Monash U is not rushing to appoint a replacement for Helen Bartlett who has left her post as head of Monash Malaysia to become VC of Federation U. Andrew Walker, who joined Monash Malaysia as VP Academic in November will become interim PVC there and serve until November.

No link between lecture and lab

On Thursday ANU VC Brian Schmidt promised to establish a distinguished educator programme. An announcement is expected March. Teaching-specialists are the go at universities around the country, freeing staff who do not publish from the burden of having to spend 40 per cent of their time in research. But the trend to teaching denies the accepted wisdom that research and great teaching go together.

Accepted, but wrong according to Northwestern University president Morton Schapiro and professor of education and economics there David Figlio. They looked for links between academics’ research performance and the quality of their teaching, measured by students’ performance in subsequent courses and their ability to inspire, assessed by students’ who decide to major in their discipline. And they did not find them.

Top teachers are no more or less likely to be especially productive scholars than their less accomplished teaching peers. … there is no apparent relationship between teaching quality and research quality.” they write.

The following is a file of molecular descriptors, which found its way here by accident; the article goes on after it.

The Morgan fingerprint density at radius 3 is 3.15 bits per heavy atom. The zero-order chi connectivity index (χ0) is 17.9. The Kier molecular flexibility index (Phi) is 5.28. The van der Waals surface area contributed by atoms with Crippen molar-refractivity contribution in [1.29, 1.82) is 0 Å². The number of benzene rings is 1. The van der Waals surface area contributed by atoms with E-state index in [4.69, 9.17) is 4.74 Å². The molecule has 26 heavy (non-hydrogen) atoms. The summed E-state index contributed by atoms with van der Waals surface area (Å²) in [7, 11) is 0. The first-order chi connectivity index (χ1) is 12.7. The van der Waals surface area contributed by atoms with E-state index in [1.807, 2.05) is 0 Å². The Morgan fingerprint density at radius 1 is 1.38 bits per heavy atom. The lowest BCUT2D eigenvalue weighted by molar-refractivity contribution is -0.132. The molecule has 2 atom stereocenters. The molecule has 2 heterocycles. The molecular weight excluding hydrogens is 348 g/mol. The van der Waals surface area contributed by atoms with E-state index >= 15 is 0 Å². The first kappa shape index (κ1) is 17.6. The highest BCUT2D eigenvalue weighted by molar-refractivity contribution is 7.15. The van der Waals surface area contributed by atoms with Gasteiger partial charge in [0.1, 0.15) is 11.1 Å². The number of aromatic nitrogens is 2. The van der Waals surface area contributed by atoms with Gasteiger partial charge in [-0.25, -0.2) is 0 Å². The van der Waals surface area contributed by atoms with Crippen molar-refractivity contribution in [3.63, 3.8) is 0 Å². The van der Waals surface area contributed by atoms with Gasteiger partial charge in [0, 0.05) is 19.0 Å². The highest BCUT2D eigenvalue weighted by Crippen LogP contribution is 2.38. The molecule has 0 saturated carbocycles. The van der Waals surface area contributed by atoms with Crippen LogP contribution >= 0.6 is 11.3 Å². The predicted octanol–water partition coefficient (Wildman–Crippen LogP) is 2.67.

“This is encouraging for those who fear that great teachers specialise in pedagogy at the expense of research. On the other hand, it is disappointing to observe that weak undergraduate teachers do not make up for their limitations in the classroom with disproportionate research excellence.”

Dean steps down

Michael Adams will stand down as dean of law at Western Sydney U at the end of June. After leave he will return to work at the university in 2018 as professor of corporate law and governance.

Know something the world needs to know? Anonymity guaranteed but lots of questions asked, stephen4@hotkey.net.au